Each week, Industry Focus: Financials host Jason Moser and Fool.com contributor Matt Frankel, CFP, discuss the stocks that they're keeping an eye on. This week, Frankel is watching Fidelity National Information Services (NYSE:FIS) after its game-changing announcement that it plans to acquire leading payment-processing company Worldpay. Moser, on the other hand, has his eye on PayPal (NASDAQ:PYPL) after the fintech giant's recent investment in MercadoLibre (NASDAQ:MELI).
A full transcript follows the video.
This video was recorded on March 18, 2019.
Jason Moser: All right, it's that time of week. We're going to wrap things up here, Matt, but before we do, we want to give our listeners one to watch. What is your One to Watch this week?
Matt Frankel: Fidelity National Information Services, ticker FIS. They just announced they're acquiring Worldpay, which gives them an instant No. 1 market share with payment processing. If you could buy an instant No. 1 market share in the up-and-coming payment-processing business that we're always raving about, that's a pretty good move in my book. If you're not familiar, Worldpay is the No. 1 market share in merchant payments, primarily focused on e-commerce. They process about 40 billion transactions per year -- not dollar amount, 40 billion individual transactions.
This is a big, big merger. They're getting $35 billion for the company. It's a cash and stock deal. As would be expected, Fidelity National's stock actually dropped a little bit after the merger announcement. That normally happens. Usually, the acquirer drops a little bit because they're paying a big premium, they're taking on some debt, some uncertainty in execution risk in actually achieving the cost savings that they're claiming. But they already have a big market share in helping banks process credit card transactions, help service auto loans for banks. This also gives them the No. 1 market share in payment processing worldwide, which in my mind is a really nice business combination going into this cashless society over the next decade or two.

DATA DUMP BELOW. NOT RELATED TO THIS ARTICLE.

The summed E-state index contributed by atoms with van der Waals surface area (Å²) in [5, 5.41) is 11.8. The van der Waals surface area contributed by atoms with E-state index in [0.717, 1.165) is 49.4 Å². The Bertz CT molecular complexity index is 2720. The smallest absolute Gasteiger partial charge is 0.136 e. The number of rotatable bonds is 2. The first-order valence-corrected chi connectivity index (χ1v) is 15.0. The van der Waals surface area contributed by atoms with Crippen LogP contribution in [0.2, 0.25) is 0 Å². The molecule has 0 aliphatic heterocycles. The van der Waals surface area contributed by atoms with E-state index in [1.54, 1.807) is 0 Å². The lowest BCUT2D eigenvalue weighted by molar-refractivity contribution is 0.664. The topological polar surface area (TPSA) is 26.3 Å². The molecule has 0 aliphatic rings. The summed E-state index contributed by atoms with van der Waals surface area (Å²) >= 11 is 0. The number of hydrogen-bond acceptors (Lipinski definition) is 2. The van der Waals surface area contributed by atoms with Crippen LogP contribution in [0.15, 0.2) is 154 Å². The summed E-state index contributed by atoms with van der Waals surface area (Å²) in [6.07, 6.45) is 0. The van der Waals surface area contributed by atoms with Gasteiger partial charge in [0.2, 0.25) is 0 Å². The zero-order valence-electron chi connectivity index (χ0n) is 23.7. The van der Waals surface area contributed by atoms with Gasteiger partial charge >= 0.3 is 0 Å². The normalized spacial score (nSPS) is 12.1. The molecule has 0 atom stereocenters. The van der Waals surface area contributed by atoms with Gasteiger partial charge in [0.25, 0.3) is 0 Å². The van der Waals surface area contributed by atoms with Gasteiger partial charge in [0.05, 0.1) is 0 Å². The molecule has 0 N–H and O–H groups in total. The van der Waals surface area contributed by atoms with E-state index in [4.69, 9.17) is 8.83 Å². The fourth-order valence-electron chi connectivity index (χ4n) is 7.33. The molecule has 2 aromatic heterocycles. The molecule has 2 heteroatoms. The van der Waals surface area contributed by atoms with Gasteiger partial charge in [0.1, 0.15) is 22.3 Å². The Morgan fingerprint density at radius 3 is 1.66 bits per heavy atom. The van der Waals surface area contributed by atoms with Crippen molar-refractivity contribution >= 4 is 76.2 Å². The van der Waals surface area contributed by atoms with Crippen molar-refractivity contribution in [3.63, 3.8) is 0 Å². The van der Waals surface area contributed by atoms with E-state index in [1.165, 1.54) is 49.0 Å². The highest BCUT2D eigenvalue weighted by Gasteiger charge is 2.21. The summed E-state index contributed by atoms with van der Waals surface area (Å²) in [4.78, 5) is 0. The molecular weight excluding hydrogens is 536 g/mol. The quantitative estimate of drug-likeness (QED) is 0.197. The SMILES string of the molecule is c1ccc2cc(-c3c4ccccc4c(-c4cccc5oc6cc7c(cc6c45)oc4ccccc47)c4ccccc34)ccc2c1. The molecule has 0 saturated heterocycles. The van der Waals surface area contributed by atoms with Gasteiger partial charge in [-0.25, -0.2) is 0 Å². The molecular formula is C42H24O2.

Moser: All right. I'm going to go with another company that we cover a lot of here -- a couple of companies, really, that have made a little bit of news here. I called out MercadoLibre a couple of weeks ago. This week, I'm going to go with PayPal. If anybody out there was following the news, they would have seen that MercadoLibre recently raised close to $2 billion in equity offerings here, which on its own is impressive. I think that was a good move. They took advantage of the share price being nice and high at this point in time.
The neat thing was that PayPal invested $750 million in MercadoLibre. That, to me, is telling from a number of angles. First and foremost, we talk about MercadoLibre as more than just an e-commerce company. It is certainly a payments company as well. We saw this most recent quarter, their platform, Mercado Pago, is processing a lot of dollars through that network. Granted, when you compare it to something like PayPal, it's a drop in the bucket. But you have to start somewhere. It's nice to see that PayPal and MercadoLibre are partnering up there. It's always interesting to me to think about how so long ago, there was this connection between MercadoLibre and eBay, and we know that PayPal came from eBay, and now there is no connection between eBay and MercadoLibre, but there's now a connection between PayPal and MercadoLibre.
All to say, you probably want to invest in PayPal and MercadoLibre and just leave eBay alone. Anyway, I think it's just a neat angle there with PayPal. Good to see that they're investing in that global payments network, and good to see MercadoLibre taking advantage of it.